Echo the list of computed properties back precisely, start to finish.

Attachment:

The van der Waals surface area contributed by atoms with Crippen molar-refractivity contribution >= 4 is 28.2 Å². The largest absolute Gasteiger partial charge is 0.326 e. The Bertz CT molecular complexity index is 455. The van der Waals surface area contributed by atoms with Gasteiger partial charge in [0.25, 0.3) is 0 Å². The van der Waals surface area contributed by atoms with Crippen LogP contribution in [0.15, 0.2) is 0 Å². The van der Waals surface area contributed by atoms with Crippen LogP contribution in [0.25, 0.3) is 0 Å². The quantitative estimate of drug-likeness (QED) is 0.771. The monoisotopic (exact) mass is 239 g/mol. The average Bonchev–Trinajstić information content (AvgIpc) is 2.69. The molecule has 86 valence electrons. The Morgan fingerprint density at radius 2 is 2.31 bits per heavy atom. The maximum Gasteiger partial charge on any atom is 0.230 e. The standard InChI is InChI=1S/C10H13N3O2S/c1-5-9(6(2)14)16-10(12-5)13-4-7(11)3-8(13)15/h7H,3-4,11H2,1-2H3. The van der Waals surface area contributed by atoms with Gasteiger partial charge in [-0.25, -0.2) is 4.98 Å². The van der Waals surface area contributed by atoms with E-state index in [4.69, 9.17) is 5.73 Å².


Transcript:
The van der Waals surface area contributed by atoms with Crippen molar-refractivity contribution >= 4 is 28.2 Å². The largest absolute Gasteiger partial charge is 0.326 e. The Bertz CT molecular complexity index is 455. The van der Waals surface area contributed by atoms with Gasteiger partial charge in [0.25, 0.3) is 0 Å². The van der Waals surface area contributed by atoms with Crippen LogP contribution in [0.15, 0.2) is 0 Å². The van der Waals surface area contributed by atoms with Crippen LogP contribution in [0.25, 0.3) is 0 Å². The quantitative estimate of drug-likeness (QED) is 0.771. The monoisotopic (exact) mass is 239 g/mol. The average Bonchev–Trinajstić information content (AvgIpc) is 2.69. The molecule has 86 valence electrons. The Morgan fingerprint density at radius 2 is 2.31 bits per heavy atom. The maximum Gasteiger partial charge on any atom is 0.230 e. The standard InChI is InChI=1S/C10H13N3O2S/c1-5-9(6(2)14)16-10(12-5)13-4-7(11)3-8(13)15/h7H,3-4,11H2,1-2H3. The van der Waals surface area contributed by atoms with Gasteiger partial charge in [-0.25, -0.2) is 4.98 Å². The van der Waals surface area contributed by atoms with E-state index in [4.69, 9.17) is 5.73 Å².